As kids his age are enjoying the summer after their first year of college, Brandon Snyder is sitting on a bus preparing to play the Batavia Muckdogs, a single-A affiliate of the Philadelphia Phillies. While the rising sophomores in college are checking out their spring grades, Snyder is taking batting practice.
A little over a year ago, the star Westfield baseball player was planning on attending Louisiana State University on a baseball scholarship until the Baltimore Orioles came calling.
Selected 13th overall by the Baltimore Orioles in the first-round of the Major League Baseball amateur draft, Snyder jumped right into a professional career playing baseball.
"Certainly he’ll miss the college experience, but there are a lot more kids that play college baseball and have that experience and wish that they have the experience to play professional baseball," said Westfield head baseball coach Chuck Welch, who coached Snyder during his four years at Westfield.
Snyder is currently playing for the Aberdeen IronBirds, the single-A affiliate of the Baltimore Orioles. The 19-year-old, who graduated from Westfield in 2005, is continuing a path that will hopefully take him to Camden Yards to play Major League Baseball.
"It’s difficult for a 19-year-old to adjust to," said Snyder’s father, Brian, who played professional baseball in Seattle and Oakland. "I don’t think playing was much of an adjustment, but the idea that it’s a job. That part of it is a little bit difficult."
SNYDER’S PATH started well before he graduated high school. Snyder came in as a freshman at Westfield as an accomplished player and joined the varsity team immediately.
"It’s like hitting the lottery getting somebody who is going to hit third or fourth in your starting lineup as a freshman," said Welch. "That’s a pretty awesome thing."
Snyder started for the team at shortstop and was the first freshman shortstop to make the all-Northern Region team.
"It was hard but at the same time, I expected it," said Snyder, of joining the varsity team as a freshman. "I just wanted to make sure that I gave myself the opportunity to play and once I got my chance, I never let it go."
Snyder continued his solid play throughout his sophomore and junior years at Westfield. After his junior season, in which the Bulldogs came up one run shy of a state championship, Snyder joined up with the Ohio-based Midland Redskins for the summer and played in the Connie Mack World Series. He also played baseball in Taiwan for the U.S.A. Baseball Junior National Team.
"From his junior year on, his play was extensive," said Brian Snyder.
Snyder continued his solid play in his senior year with Westfield, hitting over .500 with 29 RBI and 29 runs scored.
"He was the best player during a four-year period to come out of Northern Virginia," said Welch. "Some have had better single years, but he was consistently solid at the plate all four years.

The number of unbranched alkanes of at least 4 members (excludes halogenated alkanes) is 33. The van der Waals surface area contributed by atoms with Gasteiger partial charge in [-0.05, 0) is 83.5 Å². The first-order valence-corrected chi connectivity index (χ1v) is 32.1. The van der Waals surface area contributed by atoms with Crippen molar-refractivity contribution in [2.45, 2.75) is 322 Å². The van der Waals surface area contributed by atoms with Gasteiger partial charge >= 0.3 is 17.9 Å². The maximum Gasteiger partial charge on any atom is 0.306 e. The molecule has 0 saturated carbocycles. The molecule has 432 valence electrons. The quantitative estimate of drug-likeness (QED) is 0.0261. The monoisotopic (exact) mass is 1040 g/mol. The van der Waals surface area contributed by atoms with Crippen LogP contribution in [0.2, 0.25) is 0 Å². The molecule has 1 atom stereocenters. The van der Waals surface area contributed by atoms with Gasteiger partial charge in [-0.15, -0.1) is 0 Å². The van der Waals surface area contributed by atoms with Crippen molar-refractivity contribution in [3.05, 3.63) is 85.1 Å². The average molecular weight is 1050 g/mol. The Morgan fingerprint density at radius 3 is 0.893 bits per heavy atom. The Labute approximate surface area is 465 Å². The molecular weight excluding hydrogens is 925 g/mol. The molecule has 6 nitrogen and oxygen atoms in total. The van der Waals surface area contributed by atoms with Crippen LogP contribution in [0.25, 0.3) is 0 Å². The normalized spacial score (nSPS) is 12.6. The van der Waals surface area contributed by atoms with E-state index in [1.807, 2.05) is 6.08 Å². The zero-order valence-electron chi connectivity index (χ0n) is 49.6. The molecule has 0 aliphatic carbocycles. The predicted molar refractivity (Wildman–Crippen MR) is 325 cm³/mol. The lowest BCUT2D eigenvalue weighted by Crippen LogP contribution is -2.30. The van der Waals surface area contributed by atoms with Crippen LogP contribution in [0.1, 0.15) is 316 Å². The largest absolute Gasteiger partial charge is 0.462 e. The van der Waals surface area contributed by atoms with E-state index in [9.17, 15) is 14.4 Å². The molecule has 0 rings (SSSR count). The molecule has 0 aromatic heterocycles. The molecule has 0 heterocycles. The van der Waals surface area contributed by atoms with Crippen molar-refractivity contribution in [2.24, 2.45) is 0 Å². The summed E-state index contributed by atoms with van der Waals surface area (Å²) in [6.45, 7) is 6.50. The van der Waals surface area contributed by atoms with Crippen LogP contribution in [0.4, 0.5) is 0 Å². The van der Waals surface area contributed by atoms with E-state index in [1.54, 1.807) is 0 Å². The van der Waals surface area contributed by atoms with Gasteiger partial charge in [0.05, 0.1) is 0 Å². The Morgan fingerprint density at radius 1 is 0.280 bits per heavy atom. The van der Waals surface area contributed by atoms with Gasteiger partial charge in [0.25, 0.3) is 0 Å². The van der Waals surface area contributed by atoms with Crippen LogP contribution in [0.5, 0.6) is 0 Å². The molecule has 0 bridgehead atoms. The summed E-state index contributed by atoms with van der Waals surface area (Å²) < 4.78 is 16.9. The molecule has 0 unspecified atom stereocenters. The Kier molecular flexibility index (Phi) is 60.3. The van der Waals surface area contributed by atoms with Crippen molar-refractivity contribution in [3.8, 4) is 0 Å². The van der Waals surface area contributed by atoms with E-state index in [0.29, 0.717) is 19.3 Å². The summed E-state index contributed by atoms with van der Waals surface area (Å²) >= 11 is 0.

THE CLOSER he was to graduation, the more frenzied the recruiting process became.
"It was a long process. From the outside looking in, it was exciting for a lot of people. Obviously I wouldn’t take it back, but it was a long process," said Brian Snyder. "We knew fairly early that he had the potential to be an elite athlete."
Snyder made sure that the process didn’t get in the way of his schoolwork, or his play on the field.
"I didn’t really look at the professional stuff until about a week beforehand," he said. "I really just focused on school and graduating."
But when school ended, the possibility of playing professional baseball became a reality. The first round draft pick was placed on the Bluefield Orioles and later joined up with the the IronBirds. Last year, Snyder hit .291 with 8 home runs and 41 RBIs in 52 games.
"It doesn’t hurt to be drafted by the hometown team," said Snyder. "I grew up watching the Orioles."
This year, Snyder started with the Delmarva Shorebirds but after an injury to his shoulder and a cold start with the bat, he was moved back to the IronBirds.
"He’s had a rough year but its all a learning experience," said his mother, Linda.
Snyder dislocated his shoulder swinging the bat and was placed on the 30-day disabled list.
"With the shoulder, there are good days and bad days but its just about staying in there," said Snyder, who is currently hitting .262 with nine RBIs and one home run in 23 games. "I’m just trying to stay healthy and get my body into shape to finish out the season."
HEAD CENTREVILLE coach Jonathan Frohm, who coached against Snyder when he was at Westfield, remembers the way Snyder prepared for a game during high school.
"He prepared for each game like a professional," said Frohm. "I had the opportunity to watch him play in Aberdeen recently and he carried himself the same way."
Snyder is quick to point out how his time at Westfield helped him prepare for where he is now.
"The biggest thing was having a great coach and having a great baseball program at Westfield and being able to progress as a baseball player," he said. "I think that Westfield does it the right way. It’s a great place to play baseball."
As for college, Snyder is guaranteed a full scholarship after he finishes his career in baseball – but he has work to do before then.
"He’ll help carry on a tradition of Baltimore baseball that we’re proud of," said Frohm.
Brandon Snyder is 49 in a survey of the area's Top 100 Athletes by Connection Newspapers in 2000.